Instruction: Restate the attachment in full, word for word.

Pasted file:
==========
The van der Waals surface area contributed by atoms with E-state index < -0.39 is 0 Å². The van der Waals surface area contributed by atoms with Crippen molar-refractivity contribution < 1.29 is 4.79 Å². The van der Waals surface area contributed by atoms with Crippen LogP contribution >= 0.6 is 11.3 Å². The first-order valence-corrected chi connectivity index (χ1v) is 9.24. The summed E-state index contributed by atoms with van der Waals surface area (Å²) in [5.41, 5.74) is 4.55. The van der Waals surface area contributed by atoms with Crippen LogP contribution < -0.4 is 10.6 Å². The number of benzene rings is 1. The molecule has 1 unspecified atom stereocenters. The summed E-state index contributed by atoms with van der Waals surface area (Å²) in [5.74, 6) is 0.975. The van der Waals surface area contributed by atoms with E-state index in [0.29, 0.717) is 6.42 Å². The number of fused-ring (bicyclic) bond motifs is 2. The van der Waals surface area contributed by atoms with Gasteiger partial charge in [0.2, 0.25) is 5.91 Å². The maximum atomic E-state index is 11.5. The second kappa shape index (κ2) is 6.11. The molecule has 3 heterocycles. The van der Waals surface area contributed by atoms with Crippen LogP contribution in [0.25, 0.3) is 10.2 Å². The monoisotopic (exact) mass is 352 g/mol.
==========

The van der Waals surface area contributed by atoms with E-state index < -0.39 is 0 Å². The van der Waals surface area contributed by atoms with Crippen molar-refractivity contribution < 1.29 is 4.79 Å². The van der Waals surface area contributed by atoms with Crippen LogP contribution >= 0.6 is 11.3 Å². The first-order valence-corrected chi connectivity index (χ1v) is 9.24. The summed E-state index contributed by atoms with van der Waals surface area (Å²) in [5.41, 5.74) is 4.55. The van der Waals surface area contributed by atoms with Crippen LogP contribution < -0.4 is 10.6 Å². The number of benzene rings is 1. The molecule has 1 unspecified atom stereocenters. The summed E-state index contributed by atoms with van der Waals surface area (Å²) in [5.74, 6) is 0.975. The van der Waals surface area contributed by atoms with E-state index in [0.29, 0.717) is 6.42 Å². The number of fused-ring (bicyclic) bond motifs is 2. The van der Waals surface area contributed by atoms with Gasteiger partial charge in [0.2, 0.25) is 5.91 Å². The maximum atomic E-state index is 11.5. The second kappa shape index (κ2) is 6.11. The molecule has 3 heterocycles. The van der Waals surface area contributed by atoms with Crippen LogP contribution in [0.25, 0.3) is 10.2 Å². The monoisotopic (exact) mass is 352 g/mol.